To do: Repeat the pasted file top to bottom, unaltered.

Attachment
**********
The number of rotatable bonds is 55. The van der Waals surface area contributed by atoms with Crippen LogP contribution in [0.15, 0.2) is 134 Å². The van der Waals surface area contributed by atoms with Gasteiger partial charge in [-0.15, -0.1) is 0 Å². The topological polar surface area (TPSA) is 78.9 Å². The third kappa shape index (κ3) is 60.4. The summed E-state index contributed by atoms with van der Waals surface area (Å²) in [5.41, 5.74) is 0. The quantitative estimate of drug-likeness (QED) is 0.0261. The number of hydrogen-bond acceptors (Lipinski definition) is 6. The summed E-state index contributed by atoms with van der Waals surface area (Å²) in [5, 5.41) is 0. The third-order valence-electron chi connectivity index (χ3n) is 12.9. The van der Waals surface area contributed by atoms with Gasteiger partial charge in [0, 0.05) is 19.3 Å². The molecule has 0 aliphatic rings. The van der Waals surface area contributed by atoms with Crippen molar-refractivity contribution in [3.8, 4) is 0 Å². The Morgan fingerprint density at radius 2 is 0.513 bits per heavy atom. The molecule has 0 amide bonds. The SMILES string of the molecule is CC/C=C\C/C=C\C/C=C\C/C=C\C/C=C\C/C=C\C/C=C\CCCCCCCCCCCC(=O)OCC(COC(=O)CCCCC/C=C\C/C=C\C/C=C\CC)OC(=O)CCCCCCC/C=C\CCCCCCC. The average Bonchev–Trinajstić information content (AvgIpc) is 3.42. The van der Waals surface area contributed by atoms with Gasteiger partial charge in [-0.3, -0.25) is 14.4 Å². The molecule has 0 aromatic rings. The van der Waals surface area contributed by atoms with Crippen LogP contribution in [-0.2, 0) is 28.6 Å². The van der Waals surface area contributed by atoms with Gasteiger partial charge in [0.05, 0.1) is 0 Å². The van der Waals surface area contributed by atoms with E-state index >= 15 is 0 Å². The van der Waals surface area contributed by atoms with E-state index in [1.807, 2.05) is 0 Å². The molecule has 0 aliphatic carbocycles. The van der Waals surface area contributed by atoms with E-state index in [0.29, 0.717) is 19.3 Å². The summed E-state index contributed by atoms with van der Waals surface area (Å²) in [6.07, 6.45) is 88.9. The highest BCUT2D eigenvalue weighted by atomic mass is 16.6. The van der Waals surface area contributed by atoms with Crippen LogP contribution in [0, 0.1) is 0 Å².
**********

The number of rotatable bonds is 55. The van der Waals surface area contributed by atoms with Crippen LogP contribution in [0.15, 0.2) is 134 Å². The van der Waals surface area contributed by atoms with Gasteiger partial charge in [-0.15, -0.1) is 0 Å². The topological polar surface area (TPSA) is 78.9 Å². The third kappa shape index (κ3) is 60.4. The summed E-state index contributed by atoms with van der Waals surface area (Å²) in [5.41, 5.74) is 0. The quantitative estimate of drug-likeness (QED) is 0.0261. The number of hydrogen-bond acceptors (Lipinski definition) is 6. The summed E-state index contributed by atoms with van der Waals surface area (Å²) in [5, 5.41) is 0. The third-order valence-electron chi connectivity index (χ3n) is 12.9. The van der Waals surface area contributed by atoms with Gasteiger partial charge in [0, 0.05) is 19.3 Å². The molecule has 0 aliphatic rings. The van der Waals surface area contributed by atoms with Crippen molar-refractivity contribution in [3.8, 4) is 0 Å². The Morgan fingerprint density at radius 2 is 0.513 bits per heavy atom. The molecule has 0 amide bonds. The SMILES string of the molecule is CC/C=C\C/C=C\C/C=C\C/C=C\C/C=C\C/C=C\C/C=C\CCCCCCCCCCCC(=O)OCC(COC(=O)CCCCC/C=C\C/C=C\C/C=C\CC)OC(=O)CCCCCCC/C=C\CCCCCCC. The average Bonchev–Trinajstić information content (AvgIpc) is 3.42. The van der Waals surface area contributed by atoms with Gasteiger partial charge in [-0.3, -0.25) is 14.4 Å². The molecule has 0 aromatic rings. The van der Waals surface area contributed by atoms with Crippen LogP contribution in [-0.2, 0) is 28.6 Å². The van der Waals surface area contributed by atoms with Gasteiger partial charge in [0.05, 0.1) is 0 Å². The van der Waals surface area contributed by atoms with E-state index >= 15 is 0 Å². The van der Waals surface area contributed by atoms with E-state index in [1.807, 2.05) is 0 Å². The molecule has 0 aliphatic carbocycles. The van der Waals surface area contributed by atoms with E-state index in [0.29, 0.717) is 19.3 Å². The summed E-state index contributed by atoms with van der Waals surface area (Å²) in [6.07, 6.45) is 88.9. The highest BCUT2D eigenvalue weighted by atomic mass is 16.6. The van der Waals surface area contributed by atoms with Crippen LogP contribution in [0, 0.1) is 0 Å².